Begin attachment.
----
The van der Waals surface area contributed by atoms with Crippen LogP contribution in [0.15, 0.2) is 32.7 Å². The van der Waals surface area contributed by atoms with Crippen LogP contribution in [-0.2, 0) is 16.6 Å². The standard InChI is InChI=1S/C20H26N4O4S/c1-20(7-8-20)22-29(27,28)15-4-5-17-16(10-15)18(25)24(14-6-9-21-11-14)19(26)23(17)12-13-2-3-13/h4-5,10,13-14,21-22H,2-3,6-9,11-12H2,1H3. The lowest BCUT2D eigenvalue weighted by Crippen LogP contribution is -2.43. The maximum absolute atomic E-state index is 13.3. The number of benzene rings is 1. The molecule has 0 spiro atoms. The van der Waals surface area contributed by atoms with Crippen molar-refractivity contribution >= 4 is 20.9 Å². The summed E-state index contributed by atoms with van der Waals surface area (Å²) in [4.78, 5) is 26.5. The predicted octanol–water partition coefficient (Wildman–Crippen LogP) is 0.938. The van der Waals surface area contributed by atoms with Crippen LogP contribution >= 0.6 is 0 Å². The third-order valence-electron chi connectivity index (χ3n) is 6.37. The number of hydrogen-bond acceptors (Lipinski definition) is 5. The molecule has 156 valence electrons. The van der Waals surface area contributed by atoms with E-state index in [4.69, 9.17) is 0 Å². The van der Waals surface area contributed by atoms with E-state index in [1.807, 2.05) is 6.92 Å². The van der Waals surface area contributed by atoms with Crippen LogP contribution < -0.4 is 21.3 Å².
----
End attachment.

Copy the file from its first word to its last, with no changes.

The van der Waals surface area contributed by atoms with Crippen LogP contribution in [0.15, 0.2) is 32.7 Å². The van der Waals surface area contributed by atoms with Crippen LogP contribution in [-0.2, 0) is 16.6 Å². The standard InChI is InChI=1S/C20H26N4O4S/c1-20(7-8-20)22-29(27,28)15-4-5-17-16(10-15)18(25)24(14-6-9-21-11-14)19(26)23(17)12-13-2-3-13/h4-5,10,13-14,21-22H,2-3,6-9,11-12H2,1H3. The lowest BCUT2D eigenvalue weighted by Crippen LogP contribution is -2.43. The maximum absolute atomic E-state index is 13.3. The number of benzene rings is 1. The molecule has 0 spiro atoms. The van der Waals surface area contributed by atoms with Crippen molar-refractivity contribution >= 4 is 20.9 Å². The summed E-state index contributed by atoms with van der Waals surface area (Å²) in [4.78, 5) is 26.5. The predicted octanol–water partition coefficient (Wildman–Crippen LogP) is 0.938. The van der Waals surface area contributed by atoms with Crippen LogP contribution >= 0.6 is 0 Å². The third-order valence-electron chi connectivity index (χ3n) is 6.37. The number of hydrogen-bond acceptors (Lipinski definition) is 5. The molecule has 156 valence electrons. The van der Waals surface area contributed by atoms with E-state index in [4.69, 9.17) is 0 Å². The van der Waals surface area contributed by atoms with E-state index in [1.807, 2.05) is 6.92 Å². The van der Waals surface area contributed by atoms with Crippen LogP contribution < -0.4 is 21.3 Å².